Dominic Dumare showed up wearing a pair of black dress slacks and a black leather jacket unzipped over a grey silk T-shirt. He looked more relaxed without Sabin looking on, like an employee on his day off. Even the neatly trimmed Vandyke beard and mustache seemed less formal.
Dominic walked around the three vampires I'd raised. We'd moved back out into the rubble-strewn main area, so he could see the zombies and the vampires all at once. He paced around the vampires, touching them here and there. He grinned at me, teeth flashing in his dark beard. "This is marvelous, truly marvelous."
I fought the urge to frown at him. "Forgive me if I don't share your enthusiasm. Can you help me put them back the way they were?"
"When people start using the word theoretically, it means they don't know how to do something. You can't help me, can you?"
"Now, now," Dominic said. He knelt by Willie, staring up at him, studying him like a bug under a bioscope. "I didn't say I couldn't help. It's true that I've never seen this done. And you say you've done this before." He stood up, brushing off the knees of his pants.
"That time was without the triumvirate?" Dominic asked.
I'd had to tell him. I understood enough about ritual magic to know that if we withheld how we'd gotten this much power, anything Dominic helped us come up with wouldn't work. It would be like telling the police it was a burglary when it was really a murder. They'd be trying to solve the wrong crime.
"Yeah, the first time was just me."
"But both times in daylight hours?" he asked.
"That makes sense. We can only raise zombies after the souls have flown. It would make sense that vampires can only be raised during the day. When darkness falls, their souls return."
I wasn't even going to try and argue about whether or not vampires had souls. I wasn't as sure of the answer as I used to be.
"I can't raise zombies during daylight hours. Let alone vampires," I said.
Dominic motioned at all the waiting dead of both kinds. "But you did it."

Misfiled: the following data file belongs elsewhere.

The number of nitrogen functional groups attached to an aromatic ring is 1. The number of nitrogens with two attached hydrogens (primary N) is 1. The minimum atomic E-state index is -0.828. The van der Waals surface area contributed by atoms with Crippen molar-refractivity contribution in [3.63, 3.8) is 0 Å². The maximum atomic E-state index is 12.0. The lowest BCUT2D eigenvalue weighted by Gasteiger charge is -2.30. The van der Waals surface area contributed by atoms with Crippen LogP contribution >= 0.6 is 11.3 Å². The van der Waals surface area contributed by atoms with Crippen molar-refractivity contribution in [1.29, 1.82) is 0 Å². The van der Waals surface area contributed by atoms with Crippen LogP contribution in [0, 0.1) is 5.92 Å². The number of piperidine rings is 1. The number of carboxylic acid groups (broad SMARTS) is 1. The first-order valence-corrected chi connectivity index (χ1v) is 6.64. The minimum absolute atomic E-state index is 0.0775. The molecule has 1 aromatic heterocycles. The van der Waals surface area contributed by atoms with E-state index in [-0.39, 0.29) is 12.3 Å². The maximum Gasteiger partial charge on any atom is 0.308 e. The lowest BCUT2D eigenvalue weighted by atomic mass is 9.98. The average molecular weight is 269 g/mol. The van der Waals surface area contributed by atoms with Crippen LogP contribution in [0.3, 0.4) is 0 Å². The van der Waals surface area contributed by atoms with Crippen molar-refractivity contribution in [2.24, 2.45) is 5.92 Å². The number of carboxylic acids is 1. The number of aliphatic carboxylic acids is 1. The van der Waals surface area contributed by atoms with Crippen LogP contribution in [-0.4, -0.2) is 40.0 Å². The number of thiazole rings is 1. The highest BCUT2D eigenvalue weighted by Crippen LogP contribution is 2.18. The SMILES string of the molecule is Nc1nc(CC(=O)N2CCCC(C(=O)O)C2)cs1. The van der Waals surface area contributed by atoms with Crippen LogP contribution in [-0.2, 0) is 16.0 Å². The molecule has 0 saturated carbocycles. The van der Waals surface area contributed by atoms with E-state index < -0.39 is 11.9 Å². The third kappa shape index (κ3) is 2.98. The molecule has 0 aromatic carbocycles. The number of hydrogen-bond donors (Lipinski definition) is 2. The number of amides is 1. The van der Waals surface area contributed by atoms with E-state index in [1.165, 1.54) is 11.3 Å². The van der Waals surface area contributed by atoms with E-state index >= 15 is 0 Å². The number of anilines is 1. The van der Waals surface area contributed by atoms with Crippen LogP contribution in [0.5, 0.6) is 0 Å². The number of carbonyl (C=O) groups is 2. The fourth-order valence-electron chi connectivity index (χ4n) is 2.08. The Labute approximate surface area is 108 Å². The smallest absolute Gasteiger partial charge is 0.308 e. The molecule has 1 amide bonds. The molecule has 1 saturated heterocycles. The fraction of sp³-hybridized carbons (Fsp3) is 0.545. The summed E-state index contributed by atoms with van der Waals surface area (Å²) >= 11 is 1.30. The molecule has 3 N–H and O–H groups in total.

I shook my head. "That's not the point. I'm not supposed to be able to do it."
"Have you ever tried to raise normal zombies during daylight hours?"
"Well, no. The man who trained me said it wasn't possible."
"So you never tried," Dominic said.
I hesitated before answering.
"You have tried," he said.
"I can't do it. I can't even call the power under the light of the sun."
"Only because you believe you can't," Dominic said.
"Run that by me again."
"Belief is one of the most important aspects of magic."
"You mean, if I don't believe I can raise zombies during the day, I can't."
"That doesn't make sense," Richard said. He leaned against one of the intact walls. He'd been very quiet while I talked magic with Dominic. Jason, still in wolf form, lay at his feet. Stephen had cleared some of the broken stones and sat beside the wolf.
"Actually," I said, "it does. I've seen people with a lot of raw talent that couldn't raise anything. One guy was convinced it was a mortal sin so he just blocked it out. But he shone with power whether he wanted to accept it or not."
"A shapeshifter can deny his power all he wants, but that doesn't keep him from changing," Richard said.
"I believe that is why lycanthropy is referred to as a curse," Dominic said.
Richard looked at me. The expression on his face was eloquent. "A curse."
"You'll have to forgive Dominic," Jean-Claude said. "A hundred years ago, it never occurred to anyone that lycanthropy could be a disease."
"Concern for Richard's feelings?" I asked.
"His happiness is your happiness, ma petite."
Jean-Claude's new gentlemanly behavior was beginning to bug me. I didn't trust his change of heart.
Cassandra said, "If Anita didn't believe she could raise the dead during daylight hours, then how did she do it?" She had joined in the metaphysical discussion like it was a graduate class in magical theory. I'd met people like her in college. Theorists who had no real magic of their own. But they could sit around for hours debating whether a theoretical spell would work. They treated magic like higher physics, a pure science without any true way of testing. Heaven forbid the ivory tower magicians should actually try out their theories in a real spell. Dominic would have fit in well with them, except he had his own magic.
"Both occasions were extreme situations," Dominic said. "It works on the same principle that allows a grandmother to lift a truck off her grandchild. In times of great need, we often touch abilities beyond the everyday."
"But the grandmother can't lift a car at will, just because she did it once," I said.
"Hmm," Dominic said, "perhaps the analogy is not perfect, but you understand what I am saying. If you say you do not, you are merely being difficult."